The Western Australian budget has been blasted as ‘lazy’ by the property industry after the Barnett government unveiled a further hike in land taxes and a jump in the Perth Parking Levy amongst measures to address the state’s fiscal balance.
In a statement, Property Council of Australia Executive Director Joe Lenzo accused the Barnett government of ‘taking the lazy way to fix the Budget problem’, adding that the budget cut infrastructure spending for the second year in a row and contained no vision to keep the state’s economy growing after the end of the mining boom.
“This is a very disappointing Budget that lacks any vision for reform to make the tax system fairer and more sustainable” Lenzo said.
“It is a bookkeeper’s budget for the short term that masks the structural faults in the state tax system and the government’s inability to reign in public expenditure.”
Lenzo is not alone in his criticism.
Geoff Cooper, Director of Housing for the Master Builders Association of Western Australia, said the budget represented ‘the tax man putting his hands in the pockets of WA home buyers’ and would further exasperate the state’s housing affordability crisis.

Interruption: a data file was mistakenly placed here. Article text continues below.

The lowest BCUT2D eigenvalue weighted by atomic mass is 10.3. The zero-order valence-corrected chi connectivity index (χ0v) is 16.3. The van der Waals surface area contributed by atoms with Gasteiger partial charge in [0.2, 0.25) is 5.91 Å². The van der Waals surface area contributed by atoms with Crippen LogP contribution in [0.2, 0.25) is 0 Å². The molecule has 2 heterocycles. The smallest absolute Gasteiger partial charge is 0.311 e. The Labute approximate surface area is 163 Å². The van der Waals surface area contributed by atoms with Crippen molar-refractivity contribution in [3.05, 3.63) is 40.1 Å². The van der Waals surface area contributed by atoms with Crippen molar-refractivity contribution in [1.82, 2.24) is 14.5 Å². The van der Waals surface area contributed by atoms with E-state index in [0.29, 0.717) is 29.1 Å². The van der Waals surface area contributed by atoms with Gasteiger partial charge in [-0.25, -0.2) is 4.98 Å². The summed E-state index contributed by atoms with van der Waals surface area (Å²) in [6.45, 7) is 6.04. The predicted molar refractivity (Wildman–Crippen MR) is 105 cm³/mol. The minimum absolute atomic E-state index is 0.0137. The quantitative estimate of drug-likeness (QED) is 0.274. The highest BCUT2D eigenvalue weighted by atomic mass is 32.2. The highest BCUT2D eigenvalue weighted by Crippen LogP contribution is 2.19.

As it desperately tries to address state debt (estimated at $24.9 billion in 2014/15), the government has slugged property owners with ten percent rises in land taxes and tightened rural property exemptions, jacked up the Perth parking levy by $365 over two years, reduced the threshold upon which stamp duty is levied on first home purchases from $500,000 to $430,000 and increased landfill levy rates.
Households have also been slugged an extra $324.18 on average for electricity, water, public transport and car registration whilst wage rises of public servants will be capped at 2.75 percent and 2.5 percent over the next two years.
Meanwhile, the government will sell off ‘surplus’ hospital sites including the Princess Margaret Hospital, Swan District Hospital and Shenton Park (part of Royal Perth Hospital); Utah Point facility at Port Hedland Port; Kwinana Bulk Terminal; TAB and Perth Market Authority.
All this, the government says, will produce a budget surplus of $175 million over the next financial year.
But Cooper said a failure over many years to address affordability concerns was impacting demand for public housing and social support services and therefore having a flow-on effect upon state finances.
Lenzo, meanwhile, says the Property Council intended to launch a public campaign to raise awareness about how property tax rises impact the broader economy and would lead an industry plan to reform taxes – a job he says the WA government ‘continually refuses to do’.